As you can see, the "third position" concept is the best way of understanding fascism.  It was neither left nor right in its entirety; in truth, it wedded both in various ways such as nationalism and militarism mixed with socialist economic and social policies.

For example, when Nazis took over Austria, it was practically a leftist's dream.  Kitty Werthmann lived through this and explains:
We looked to our neighbor on the north, Germany , where Hitler had been in power since 1933. We had been told that they didn't have unemployment or crime, and they had a high standard of living. Nothing was ever said about persecution of any group - Jewish or otherwise. We were led to believe that everyone was happy. We wanted the same way of life in Austria.
We were promised that a vote for Hitler would mean the end of unemployment and help for the family. Hitler also said that businesses would be assisted, and farmers would get their farms back.
Three or four weeks later, everyone was employed. The government made sure that a lot of work was created through the Public Work Service.
The new government opened up big field kitchens and everyone was fed. After the election, German officials were appointed, and like a miracle, we suddenly had law and order. Three or four weeks later, everyone was employed. The government made sure that a lot of work was created through the Public Work Service.
Hitler decided we should have equal rights for women. Before this, it was a custom that married Austrian women did not work outside the home, an able-bodied husband would be looked down on if he couldn't support his family. Many women in the teaching profession were elated that they could retain the jobs they previously had been required to give up for marriage.
There was socialized medicine, guaranteed work and housing, equality between genders, state-controlled schools free of religious influences, free child care, free clothing for the poor, price controls, free college education, and so on.
The Nazis took over what was stocked in stores, how farms were run, what businesses produced and how.  Parents were increasingly separated from their children's' education and even lives in the name of clearing up misconceptions, weaknesses, and traditions deemed corrupt or wrong by the state.
Fascism followed this pattern in Italy and Spain as well.  Using funds seized from those deemed enemies of the state or unworthy for life, the state then provided what they ruled the people should have, in common.  While organized unions were crushed, new ones (usually called things like "national syndicates") were formed that were controlled by the state.
In other words, socialism through tyranny.  In no possible definition is this remotely related to anything right wing in politics, religion, or economics; it is flat out left wing in every aspect.  There's a reason the Nazi Party was called the National Socialist Party.  They were socialist, absolutely.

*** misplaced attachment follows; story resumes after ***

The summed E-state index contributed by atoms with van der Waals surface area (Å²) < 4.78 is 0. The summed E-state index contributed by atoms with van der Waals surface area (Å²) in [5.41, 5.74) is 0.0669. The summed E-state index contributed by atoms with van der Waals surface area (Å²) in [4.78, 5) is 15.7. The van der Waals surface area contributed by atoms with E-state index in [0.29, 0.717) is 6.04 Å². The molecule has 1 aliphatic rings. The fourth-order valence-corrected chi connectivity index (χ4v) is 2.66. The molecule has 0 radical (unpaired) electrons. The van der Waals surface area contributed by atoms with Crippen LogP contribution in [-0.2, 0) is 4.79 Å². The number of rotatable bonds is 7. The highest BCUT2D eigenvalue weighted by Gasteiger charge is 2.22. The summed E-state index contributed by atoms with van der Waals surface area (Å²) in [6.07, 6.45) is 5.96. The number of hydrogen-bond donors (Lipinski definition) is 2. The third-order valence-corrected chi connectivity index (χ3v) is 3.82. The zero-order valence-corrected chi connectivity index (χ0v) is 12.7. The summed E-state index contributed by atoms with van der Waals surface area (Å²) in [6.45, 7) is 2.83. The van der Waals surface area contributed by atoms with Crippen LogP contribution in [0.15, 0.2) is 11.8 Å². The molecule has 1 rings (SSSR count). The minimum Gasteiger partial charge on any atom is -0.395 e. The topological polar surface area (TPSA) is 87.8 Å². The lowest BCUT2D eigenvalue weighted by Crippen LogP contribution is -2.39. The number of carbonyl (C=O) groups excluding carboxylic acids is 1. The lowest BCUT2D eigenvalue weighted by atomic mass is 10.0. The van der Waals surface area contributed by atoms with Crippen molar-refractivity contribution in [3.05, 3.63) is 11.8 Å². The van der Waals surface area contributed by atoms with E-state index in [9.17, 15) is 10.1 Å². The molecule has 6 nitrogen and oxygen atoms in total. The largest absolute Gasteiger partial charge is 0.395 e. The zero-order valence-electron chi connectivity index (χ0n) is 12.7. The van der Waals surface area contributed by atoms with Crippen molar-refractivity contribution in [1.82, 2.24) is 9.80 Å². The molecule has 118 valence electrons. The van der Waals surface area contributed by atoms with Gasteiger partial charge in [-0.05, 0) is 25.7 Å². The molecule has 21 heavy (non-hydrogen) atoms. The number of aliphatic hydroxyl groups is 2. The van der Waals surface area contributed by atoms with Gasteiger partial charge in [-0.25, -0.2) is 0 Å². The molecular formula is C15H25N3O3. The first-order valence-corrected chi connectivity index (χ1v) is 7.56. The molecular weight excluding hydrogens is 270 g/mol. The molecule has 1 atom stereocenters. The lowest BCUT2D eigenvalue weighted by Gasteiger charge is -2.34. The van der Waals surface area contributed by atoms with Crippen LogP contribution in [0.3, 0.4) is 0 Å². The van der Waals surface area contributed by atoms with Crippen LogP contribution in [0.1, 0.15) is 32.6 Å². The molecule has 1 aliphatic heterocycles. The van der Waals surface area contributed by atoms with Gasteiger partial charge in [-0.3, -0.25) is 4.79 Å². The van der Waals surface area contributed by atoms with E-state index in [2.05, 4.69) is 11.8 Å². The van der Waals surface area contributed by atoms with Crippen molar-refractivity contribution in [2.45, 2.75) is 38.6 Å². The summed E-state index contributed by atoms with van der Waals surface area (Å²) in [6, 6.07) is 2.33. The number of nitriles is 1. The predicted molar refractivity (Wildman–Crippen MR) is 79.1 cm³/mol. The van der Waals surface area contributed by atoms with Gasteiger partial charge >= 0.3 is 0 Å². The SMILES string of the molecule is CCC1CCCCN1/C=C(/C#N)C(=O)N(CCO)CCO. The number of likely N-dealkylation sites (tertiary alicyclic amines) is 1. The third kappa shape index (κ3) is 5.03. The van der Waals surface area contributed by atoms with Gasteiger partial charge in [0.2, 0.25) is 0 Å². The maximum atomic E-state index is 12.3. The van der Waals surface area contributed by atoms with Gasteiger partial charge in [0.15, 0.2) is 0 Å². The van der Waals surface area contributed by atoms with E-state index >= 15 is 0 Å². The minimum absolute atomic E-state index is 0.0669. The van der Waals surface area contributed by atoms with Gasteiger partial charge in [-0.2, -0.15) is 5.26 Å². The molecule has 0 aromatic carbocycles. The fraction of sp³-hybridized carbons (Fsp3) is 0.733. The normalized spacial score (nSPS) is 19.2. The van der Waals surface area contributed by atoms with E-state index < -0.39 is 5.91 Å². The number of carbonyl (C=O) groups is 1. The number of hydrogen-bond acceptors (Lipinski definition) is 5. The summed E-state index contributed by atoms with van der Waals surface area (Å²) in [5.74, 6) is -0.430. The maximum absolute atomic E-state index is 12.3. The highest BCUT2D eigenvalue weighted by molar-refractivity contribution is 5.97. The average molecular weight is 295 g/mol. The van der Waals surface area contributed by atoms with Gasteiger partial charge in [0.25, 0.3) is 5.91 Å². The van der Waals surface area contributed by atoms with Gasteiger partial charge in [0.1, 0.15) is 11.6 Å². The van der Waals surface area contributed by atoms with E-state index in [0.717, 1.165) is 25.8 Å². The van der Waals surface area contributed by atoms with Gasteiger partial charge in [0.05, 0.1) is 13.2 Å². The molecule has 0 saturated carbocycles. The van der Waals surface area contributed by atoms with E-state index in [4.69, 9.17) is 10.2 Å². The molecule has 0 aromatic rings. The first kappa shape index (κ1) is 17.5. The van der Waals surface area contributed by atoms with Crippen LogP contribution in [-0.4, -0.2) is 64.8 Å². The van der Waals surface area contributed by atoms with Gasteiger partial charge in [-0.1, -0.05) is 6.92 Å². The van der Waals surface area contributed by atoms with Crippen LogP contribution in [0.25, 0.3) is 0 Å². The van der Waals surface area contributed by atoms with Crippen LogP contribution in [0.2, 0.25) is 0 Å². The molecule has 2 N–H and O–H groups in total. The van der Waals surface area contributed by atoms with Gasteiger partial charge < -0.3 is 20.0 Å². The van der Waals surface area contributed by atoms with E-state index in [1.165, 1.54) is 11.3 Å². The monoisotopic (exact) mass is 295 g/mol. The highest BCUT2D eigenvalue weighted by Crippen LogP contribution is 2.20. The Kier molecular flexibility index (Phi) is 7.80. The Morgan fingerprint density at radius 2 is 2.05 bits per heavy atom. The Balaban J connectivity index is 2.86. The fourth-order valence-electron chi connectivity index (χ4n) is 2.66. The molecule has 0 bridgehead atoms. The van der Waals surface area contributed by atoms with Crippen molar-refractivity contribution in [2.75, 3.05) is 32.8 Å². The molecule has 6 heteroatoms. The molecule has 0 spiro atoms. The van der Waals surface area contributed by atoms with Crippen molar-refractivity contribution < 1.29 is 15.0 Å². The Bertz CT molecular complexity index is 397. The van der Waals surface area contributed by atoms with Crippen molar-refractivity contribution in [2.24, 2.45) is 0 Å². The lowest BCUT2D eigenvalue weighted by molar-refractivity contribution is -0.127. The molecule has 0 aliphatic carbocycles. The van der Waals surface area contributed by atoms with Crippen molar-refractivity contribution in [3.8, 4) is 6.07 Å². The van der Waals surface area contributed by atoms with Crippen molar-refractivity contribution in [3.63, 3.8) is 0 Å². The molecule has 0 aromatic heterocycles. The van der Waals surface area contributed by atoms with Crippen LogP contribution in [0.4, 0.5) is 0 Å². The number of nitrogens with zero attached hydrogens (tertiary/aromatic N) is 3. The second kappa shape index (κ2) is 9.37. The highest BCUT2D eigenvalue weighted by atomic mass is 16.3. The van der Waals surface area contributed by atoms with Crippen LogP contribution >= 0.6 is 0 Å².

At the same time, however, fascist states were wedded very closely to massive corporate interests such as IG Farben and Mondragon Corporation.  These companies played along well with the dictatorships, and through cronyism produced policies that both advanced the fascist cause and their own wealth and power.  Corporations could only do what the state allowed them to, but the corporations produced the wealth and goods the state needed so that the relationship was more symbiotic than master and servant.
At any time a corporation could be destroyed by the state, but the most powerful ones were too useful and too well connected with the state to fear this.  So they used this leverage to demolish weaker, smaller businesses (usually through onerous regulation and rules) to prevent competition and strengthen their economic position.
In other words, while socialism was technically the economic system, in fact it was more a partnership of big business and government which greatly benefited the mega corporation and caused suffering for the ordinary worker.  This is a violation of everything the left stands for - but is also a violation of everything conservatives stand for as well.
Instead of a free market, this cronyism creates a market controlled by the central government in cooperation with massively powerful businesses.  Competition is destroyed, innovation crushed, and the biggest, most powerful businesses are almost totally free to do whatever they wish.  In the name of economic growth and progress toward the new man, these businesses had almost total freedom because the regulations they worked with the government to create were not burdensome to them - and sometimes didn't even apply.